BMW Gives Up Some X4 Details Prior to Its New York Debut


Aside from some pictures, we previously didn’t know very much about BMW’s forthcoming X4, a model meant to fill in below the X3 and kind of above the X3, though the genre lines are a bit blurry, to put it mildly. Essentially, the X4 is to the X3 as the X6 is to the X5 — it sounds confusing, but ultimately makes sense.

The X6 retains many similar features as the X5, BMW’s full-size SUV. Up front, the facias, headlamps, and styling cues are largely the same. The biggest difference is the X6′s raked rear quarters and roofline, which was meant to blend the sportiness of a coupe with the practical nature of an SUV. This segment of vehicles has arguably long failed to accomplish that, but that hasn’t stopped BMW from trying.

The X4, then, is essentially the same concept, only using the X3 as its foundation. It retains a similar front fascia and a similar footprint, but like the X6, sports the same coupe-style profile with its raked roof and rear window. Up until recently, we didn’t know much more than that — but BMW has just released some tantilizing specs ahead of the X4′s introduction in New York next month.

Production of the X4 is slated for this spring at BMW’s plant in Spartanburg, South Carolina. It’s half an inch longer than the X3 and 1.5 inches lower, making it theoretically more sporty.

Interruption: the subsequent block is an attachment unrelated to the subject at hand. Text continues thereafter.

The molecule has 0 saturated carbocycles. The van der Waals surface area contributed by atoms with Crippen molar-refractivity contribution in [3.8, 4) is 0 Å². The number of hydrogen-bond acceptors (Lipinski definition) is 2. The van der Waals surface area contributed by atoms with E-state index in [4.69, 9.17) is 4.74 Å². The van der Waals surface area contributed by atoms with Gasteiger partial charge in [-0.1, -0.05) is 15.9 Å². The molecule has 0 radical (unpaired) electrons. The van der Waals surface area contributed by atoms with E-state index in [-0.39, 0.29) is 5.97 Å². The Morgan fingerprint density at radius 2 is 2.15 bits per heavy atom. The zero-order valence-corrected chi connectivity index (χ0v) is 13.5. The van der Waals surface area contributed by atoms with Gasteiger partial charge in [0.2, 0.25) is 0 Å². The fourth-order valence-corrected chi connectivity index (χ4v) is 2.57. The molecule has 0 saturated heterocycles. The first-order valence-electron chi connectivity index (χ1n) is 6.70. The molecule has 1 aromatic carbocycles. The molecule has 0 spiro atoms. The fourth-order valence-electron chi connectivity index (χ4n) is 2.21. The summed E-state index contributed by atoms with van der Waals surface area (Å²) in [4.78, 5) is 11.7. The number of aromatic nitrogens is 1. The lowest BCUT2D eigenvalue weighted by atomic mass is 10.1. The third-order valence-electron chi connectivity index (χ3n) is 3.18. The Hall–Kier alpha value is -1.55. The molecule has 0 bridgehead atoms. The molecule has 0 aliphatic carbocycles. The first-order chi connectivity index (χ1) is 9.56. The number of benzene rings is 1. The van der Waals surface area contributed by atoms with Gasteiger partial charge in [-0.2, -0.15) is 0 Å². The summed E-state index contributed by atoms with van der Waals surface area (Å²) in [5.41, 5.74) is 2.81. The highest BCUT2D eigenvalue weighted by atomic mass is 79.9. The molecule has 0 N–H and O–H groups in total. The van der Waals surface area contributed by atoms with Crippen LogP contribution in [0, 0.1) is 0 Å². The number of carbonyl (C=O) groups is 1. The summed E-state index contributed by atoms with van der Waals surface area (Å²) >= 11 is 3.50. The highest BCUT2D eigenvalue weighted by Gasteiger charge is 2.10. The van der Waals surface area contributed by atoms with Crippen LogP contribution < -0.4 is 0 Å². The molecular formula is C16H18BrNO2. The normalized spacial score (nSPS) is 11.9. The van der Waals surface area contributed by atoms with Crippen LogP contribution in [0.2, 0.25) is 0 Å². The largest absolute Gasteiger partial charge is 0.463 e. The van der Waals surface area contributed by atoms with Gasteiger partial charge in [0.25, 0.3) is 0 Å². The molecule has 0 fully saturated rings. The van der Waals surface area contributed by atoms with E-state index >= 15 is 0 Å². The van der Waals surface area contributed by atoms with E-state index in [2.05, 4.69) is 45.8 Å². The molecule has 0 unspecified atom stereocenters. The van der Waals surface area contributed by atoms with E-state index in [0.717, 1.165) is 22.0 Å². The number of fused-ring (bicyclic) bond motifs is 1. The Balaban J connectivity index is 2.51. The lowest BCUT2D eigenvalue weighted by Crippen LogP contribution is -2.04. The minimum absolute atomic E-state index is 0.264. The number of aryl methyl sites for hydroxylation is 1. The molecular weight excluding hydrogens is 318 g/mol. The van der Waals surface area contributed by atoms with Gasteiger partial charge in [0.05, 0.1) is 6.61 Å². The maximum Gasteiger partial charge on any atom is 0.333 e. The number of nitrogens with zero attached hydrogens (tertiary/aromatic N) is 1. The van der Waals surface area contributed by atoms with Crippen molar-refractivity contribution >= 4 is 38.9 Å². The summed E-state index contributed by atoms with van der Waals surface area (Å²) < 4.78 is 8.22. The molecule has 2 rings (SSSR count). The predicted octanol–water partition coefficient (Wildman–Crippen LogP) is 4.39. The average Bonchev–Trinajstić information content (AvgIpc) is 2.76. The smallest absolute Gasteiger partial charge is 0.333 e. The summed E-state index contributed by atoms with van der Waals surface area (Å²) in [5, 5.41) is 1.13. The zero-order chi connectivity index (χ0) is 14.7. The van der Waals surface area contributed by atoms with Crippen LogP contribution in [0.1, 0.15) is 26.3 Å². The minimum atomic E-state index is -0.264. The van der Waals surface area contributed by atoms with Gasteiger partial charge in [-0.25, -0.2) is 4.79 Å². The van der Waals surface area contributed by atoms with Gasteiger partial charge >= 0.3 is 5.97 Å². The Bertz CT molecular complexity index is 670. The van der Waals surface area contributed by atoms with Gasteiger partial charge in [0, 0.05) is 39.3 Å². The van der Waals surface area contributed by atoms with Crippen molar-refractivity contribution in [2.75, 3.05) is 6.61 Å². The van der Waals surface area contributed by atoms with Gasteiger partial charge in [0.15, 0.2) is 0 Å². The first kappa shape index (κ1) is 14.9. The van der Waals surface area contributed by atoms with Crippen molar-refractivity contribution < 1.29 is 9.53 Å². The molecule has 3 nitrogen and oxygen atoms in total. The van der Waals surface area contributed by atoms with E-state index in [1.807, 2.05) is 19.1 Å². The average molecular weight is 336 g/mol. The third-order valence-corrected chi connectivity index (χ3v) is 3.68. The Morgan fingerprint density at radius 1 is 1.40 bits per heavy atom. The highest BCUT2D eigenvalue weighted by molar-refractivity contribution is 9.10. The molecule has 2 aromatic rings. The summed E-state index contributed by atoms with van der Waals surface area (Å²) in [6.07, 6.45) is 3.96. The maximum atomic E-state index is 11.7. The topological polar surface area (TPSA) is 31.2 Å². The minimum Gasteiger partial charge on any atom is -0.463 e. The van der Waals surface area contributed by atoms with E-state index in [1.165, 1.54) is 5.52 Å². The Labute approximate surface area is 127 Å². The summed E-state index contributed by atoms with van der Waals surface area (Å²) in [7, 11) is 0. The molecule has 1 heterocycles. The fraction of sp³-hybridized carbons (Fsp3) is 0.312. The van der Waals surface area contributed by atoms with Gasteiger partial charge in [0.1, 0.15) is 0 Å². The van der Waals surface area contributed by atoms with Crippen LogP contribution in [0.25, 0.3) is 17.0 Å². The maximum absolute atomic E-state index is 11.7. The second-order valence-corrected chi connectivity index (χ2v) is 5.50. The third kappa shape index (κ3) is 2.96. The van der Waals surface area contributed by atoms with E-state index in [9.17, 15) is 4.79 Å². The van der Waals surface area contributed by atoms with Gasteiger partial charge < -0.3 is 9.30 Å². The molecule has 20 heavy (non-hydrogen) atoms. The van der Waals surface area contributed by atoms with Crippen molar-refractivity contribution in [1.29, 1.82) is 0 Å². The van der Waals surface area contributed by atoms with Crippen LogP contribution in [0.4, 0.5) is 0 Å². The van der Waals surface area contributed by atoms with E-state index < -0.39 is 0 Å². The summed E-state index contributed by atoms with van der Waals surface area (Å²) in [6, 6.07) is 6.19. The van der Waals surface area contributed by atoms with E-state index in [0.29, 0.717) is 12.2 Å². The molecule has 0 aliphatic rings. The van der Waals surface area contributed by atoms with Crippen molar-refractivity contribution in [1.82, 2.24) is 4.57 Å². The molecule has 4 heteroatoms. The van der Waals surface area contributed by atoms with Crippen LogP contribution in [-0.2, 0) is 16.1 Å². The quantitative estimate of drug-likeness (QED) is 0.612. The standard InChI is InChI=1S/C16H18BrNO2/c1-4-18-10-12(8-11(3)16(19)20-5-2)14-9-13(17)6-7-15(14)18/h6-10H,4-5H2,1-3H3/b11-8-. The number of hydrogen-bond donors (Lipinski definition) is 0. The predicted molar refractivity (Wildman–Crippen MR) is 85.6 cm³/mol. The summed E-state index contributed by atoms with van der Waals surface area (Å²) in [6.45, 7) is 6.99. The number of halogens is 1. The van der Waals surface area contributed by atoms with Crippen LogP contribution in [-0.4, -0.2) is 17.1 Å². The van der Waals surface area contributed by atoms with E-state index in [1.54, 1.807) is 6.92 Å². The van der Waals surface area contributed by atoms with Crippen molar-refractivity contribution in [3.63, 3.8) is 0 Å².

The X4 will be available stateside with BMW’s X4 all-wheel drive system, and buyers can choose between two turbocharged engines: the xDrive28i will be powered by BMW’s delightful 240 horsepower, 2.0-liter four, which offers 28 miles per gallon on the highway, or the xDrive35i, which will have a 300 horsepower 3.0-liter inline six (with 26 miles per gallon highway). The xDrive28i will cost $45,625 to start, after shipping, and the xDrive35i will begin at $48,925.

Each will be equipped with an eight-speed transmission, complete with paddle shifters. No words have been whispered as far as making an X4 M version of the vehicle, but we would imagine that when and if one were to materialize, it would likely use the twin-turbo six-cylinder found in the current M3 and M4. There’s no hot version of the X3 either, but BMW — which has been plugging every conceivable hole in its lineup with new vehicles — may be looking for an answer to Audi’s new 354-horsepower SQ5.

More From Wall St. Cheat Sheet: